Neuroanesthesia: A strong neurosurgical department offers a full range of neurosurgical cases including vascular and nonvascular craniotomies as well as radiologic interventional neurosurgical procedures. Dr. Arpad Zolyomi heads this rotation.

Trauma Surgical Intensive Care Unit (TSI): Being the only Level One trauma center in the state of New Mexico, our institution sees critically injured patients from not only the state but also the southwest region. Our residents receive an excellent exposure to ICU management, invasive procedures, and trauma.

VA: This rotation provides additional experience in cardiac, thoracic and major vascular anesthesia. Dr. James Scott is the rotation director. Typically, our CA-2 residents rotate here at least once during the year. Some CA-3 residents do electives here.

Post Anesthesia Recovery Unit: This rotation exposes the resident to the variety of problems that develop immediately after surgery. Didactic and practical management of hemodynamic instability, airway problems, pain management and nausea and vomiting are encountered. Dr. Alex Kim is the rotation director.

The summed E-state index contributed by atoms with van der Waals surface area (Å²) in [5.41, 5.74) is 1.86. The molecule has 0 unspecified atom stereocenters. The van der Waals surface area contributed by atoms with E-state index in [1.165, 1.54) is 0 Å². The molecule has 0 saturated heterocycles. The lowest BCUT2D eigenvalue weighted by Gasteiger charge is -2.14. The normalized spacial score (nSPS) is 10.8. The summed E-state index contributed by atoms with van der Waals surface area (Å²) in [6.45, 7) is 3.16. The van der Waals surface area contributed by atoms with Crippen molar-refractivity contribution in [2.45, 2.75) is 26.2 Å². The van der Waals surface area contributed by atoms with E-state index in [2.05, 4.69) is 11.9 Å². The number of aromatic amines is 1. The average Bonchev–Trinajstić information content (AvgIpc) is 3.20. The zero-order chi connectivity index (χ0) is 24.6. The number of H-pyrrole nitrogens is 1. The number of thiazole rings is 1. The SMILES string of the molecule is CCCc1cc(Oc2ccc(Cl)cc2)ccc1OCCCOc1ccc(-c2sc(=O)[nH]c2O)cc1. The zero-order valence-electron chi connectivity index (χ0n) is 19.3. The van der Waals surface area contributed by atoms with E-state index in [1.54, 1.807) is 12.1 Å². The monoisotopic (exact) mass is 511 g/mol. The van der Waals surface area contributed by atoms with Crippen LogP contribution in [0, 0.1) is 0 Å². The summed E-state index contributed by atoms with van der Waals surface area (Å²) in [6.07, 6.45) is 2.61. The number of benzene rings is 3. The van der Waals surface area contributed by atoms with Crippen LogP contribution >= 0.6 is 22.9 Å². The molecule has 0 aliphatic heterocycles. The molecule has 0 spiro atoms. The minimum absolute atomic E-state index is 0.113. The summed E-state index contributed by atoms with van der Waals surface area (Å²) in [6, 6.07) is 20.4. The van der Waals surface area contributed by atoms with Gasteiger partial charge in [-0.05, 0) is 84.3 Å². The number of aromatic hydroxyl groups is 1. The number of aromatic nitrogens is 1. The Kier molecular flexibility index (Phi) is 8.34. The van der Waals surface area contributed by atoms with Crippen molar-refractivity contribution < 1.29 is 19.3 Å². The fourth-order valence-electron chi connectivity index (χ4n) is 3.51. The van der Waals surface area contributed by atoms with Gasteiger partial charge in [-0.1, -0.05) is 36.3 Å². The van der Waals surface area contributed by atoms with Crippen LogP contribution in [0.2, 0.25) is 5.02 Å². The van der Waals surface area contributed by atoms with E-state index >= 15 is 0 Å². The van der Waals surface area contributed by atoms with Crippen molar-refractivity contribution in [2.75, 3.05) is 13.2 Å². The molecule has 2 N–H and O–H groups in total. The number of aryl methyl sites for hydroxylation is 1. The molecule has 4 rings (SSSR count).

Chronic Pain: Dr. Nels Dahlgren provides a diverse experience to interventional pain management techniques. This rotation exposes the resident to acute and chronic pain problems and offers a variety of medical and surgical techniques for treating pain.  This rotation takes place at both the VA and University hospitals.

Acute Pain: The acute pain service rotation was started in 2007 and educates the residents in acute perioperative pain management. Techniques such as epidural analgesia and peripheral nerve blockade are now commonly employed at our institution. Dr. Brian Starr leads this rotation.

Methodist Hospital: Since 2006, our CA-3 residents have the opportunity to spend a month or more at the Methodist Hospital in Houston, TX. This rotation provides additional experience and advanced training in cardiac anesthesia at the Methodist DeBakey Heart Center, one of the leading cardiothoracic institutions in the country. Dr. Joseph Naples heads the rotation in affiliation with our department.

Information about Methodist Hospital can be found at: www.tmc.edu

University of California – San Diego:This month-long rotation elective was established in 2012, offering an additional opportunity to gain experience and advanced training in cardiac anesthesia. Dr. Dalia Banks is the rotation director.